45 responses

Thanks. I did have several algos that did well through alphalens but performed poorly after using the optimizer.

So, in the new setup the factors are significantly more important than the optimized portfolio. This is an extreme departure from the current setup where adhering to constraints (optimization) was necessary to be a part of the contest/allocation. This leads all attempts to minimize exposure to style/sector factors as futile. But any change towards a greater goal is welcome!!

I am still skeptical of the new approach!

While we can't directly observe the underlying factors in your
algorithm, we use the end of day (EOD) holdings of your algorithm as
an approximation

Use the optimizer with care: while it's tempting to squash all risk by
relying on the optimizer, doing so can have very detrimental effects
on your alpha

The above change will only focus on extreme alpha values from individual contributors (as you will only have subset of alpha values via holdings). An intermediate alpha with great risk reducing capability will not be part of this mix. So how will your optimizer pick risk reducing trades given you will have no alpha value for some stocks at all (which can potentially be great in terms of risk reduction).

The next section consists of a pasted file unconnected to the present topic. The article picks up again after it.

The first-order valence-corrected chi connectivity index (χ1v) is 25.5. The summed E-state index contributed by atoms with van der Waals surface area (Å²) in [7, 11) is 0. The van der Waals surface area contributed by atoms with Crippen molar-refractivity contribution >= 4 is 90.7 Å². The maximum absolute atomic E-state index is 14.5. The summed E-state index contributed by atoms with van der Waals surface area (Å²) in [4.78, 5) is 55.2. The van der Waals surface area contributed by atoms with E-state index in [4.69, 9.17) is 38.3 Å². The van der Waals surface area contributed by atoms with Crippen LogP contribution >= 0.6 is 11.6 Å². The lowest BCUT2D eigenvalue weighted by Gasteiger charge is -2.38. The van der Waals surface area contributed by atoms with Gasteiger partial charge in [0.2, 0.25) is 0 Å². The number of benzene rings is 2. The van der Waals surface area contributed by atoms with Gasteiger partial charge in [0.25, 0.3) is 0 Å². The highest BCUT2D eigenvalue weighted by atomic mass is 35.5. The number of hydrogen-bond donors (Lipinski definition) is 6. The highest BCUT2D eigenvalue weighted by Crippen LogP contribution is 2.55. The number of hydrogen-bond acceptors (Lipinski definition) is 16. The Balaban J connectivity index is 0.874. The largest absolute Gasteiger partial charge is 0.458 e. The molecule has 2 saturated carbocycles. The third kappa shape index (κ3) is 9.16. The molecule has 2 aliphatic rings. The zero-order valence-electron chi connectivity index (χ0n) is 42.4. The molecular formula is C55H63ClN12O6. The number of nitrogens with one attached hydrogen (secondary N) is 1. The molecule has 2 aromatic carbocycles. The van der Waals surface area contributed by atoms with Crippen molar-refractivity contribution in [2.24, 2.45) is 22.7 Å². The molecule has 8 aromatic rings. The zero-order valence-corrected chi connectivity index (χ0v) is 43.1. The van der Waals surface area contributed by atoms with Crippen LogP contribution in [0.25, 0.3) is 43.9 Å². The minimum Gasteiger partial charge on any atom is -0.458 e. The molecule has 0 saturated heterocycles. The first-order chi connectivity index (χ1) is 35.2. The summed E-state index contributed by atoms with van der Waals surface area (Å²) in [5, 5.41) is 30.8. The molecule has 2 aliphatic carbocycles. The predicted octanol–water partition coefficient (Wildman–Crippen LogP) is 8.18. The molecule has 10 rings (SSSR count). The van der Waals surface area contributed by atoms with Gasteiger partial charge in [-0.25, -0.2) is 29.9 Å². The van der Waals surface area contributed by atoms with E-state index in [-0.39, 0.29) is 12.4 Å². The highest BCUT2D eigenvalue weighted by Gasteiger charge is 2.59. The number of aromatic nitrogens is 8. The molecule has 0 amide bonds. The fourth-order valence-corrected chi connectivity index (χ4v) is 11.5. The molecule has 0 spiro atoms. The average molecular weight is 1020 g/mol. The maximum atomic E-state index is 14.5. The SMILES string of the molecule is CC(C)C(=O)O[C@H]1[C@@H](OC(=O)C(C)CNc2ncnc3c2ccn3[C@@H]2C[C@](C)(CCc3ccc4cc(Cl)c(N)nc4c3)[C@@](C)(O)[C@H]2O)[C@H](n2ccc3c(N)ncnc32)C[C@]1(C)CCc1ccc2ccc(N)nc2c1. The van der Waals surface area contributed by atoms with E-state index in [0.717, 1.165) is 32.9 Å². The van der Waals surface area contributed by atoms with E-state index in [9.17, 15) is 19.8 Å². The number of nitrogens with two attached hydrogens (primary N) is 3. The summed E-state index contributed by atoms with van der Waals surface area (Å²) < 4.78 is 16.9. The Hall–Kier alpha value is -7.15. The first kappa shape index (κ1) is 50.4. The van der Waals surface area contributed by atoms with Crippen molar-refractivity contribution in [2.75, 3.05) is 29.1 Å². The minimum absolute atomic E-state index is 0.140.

Isn't it better to just skip the rigmarole and ask contributors to submit alpha factors for all stocks in QTU? Once you have this info, it becomes much easier to create a portfolio using in-house optimizer, eliminate highly correlated alphas, do style/sector analysis of alpha factors amongst other benefits. What's the harm in this approach?

Isn't it better to just skip the rigmarole and ask contributors to submit alpha factors for all stocks in QTU? Once you have this info, it becomes much easier to create a portfolio using in-house optimizer, eliminate highly correlated alphas, do style/sector analysis of alpha factors amongst other benefits. What's the harm in this approach?